Ka-why we love Kawaii
Here at Sass & Belle HQ, we had Ellie and Lally here for a week of work experience during the school holidays! They loved getting stuck into many different tasks and this blog post is one their wonderful creations during their time here!
We love the wonderful culture of Japan
Vibrant and youthful, Japan embraces all things positive. The peace and calm of cute is a welcomed break from an otherwise buzzing city such as Tokyo. Kawaii is the perfect image of peace-loving Japan and represents kindness and authenticity. Our Kawaii cat, Nori is a little nod to the love of cats in Japanese culture and their regular feature in
Although generally, the main aesthetic of Kawaii is to be totally adorable, people across the world adopt the style as their own. There are styles influenced by Victorian fashion, gothic subculture, more natural styles and everything in-between. We love Kawaii for its ability to be adapted for anyone and everyone!
We love the influence of art
From the merging of traditional Western and Japanese art styles in the early 20th Century, Japanese comic books and graphic novels were born. Through these comics, anime and manga became mainstream styles and were created into animations as well as drawings. We love how the Kawaii style has grown alongside the journey of Japanese art and continues to influence artists of all cultures around the globe!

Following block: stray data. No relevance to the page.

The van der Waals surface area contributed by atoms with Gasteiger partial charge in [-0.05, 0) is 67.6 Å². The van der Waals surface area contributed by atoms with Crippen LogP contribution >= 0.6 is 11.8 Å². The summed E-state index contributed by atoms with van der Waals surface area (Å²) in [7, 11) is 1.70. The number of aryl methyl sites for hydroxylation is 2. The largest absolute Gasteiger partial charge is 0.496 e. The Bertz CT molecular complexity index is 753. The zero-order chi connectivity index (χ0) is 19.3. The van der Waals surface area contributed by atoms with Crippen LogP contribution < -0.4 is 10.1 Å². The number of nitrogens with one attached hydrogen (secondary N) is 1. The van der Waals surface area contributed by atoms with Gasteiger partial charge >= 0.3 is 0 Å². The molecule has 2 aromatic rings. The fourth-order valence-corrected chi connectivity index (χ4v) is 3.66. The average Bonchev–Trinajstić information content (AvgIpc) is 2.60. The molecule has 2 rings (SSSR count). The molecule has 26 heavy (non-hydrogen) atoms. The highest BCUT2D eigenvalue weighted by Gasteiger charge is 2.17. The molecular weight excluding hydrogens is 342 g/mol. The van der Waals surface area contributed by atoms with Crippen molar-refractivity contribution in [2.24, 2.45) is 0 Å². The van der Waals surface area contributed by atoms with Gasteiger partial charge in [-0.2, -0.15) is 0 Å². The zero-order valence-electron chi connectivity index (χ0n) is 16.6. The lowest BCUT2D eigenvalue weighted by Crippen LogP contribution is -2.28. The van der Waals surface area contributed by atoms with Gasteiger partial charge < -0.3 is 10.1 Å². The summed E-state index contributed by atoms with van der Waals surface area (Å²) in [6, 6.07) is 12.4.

We love female empowerment
Women began to illustrate their own manga stories and gave their female characters inner strength and confidence. While the design was very like the comics created by their male counterparts, they tackled the concept of vulnerability and helplessness in these characters to represent the strength and power of women. Girl power is certainly a strong factor in our love for Kawaii.
We 💜 emojis
In the 1970s a new writing style developed among young Japanese girls. Teenagers used this new style of writing to express their feelings more freely. Some characters had little emoticons and drawings added to them such as stars and hearts much like the emojis we use today. Eventually, this new style of writing was discovered by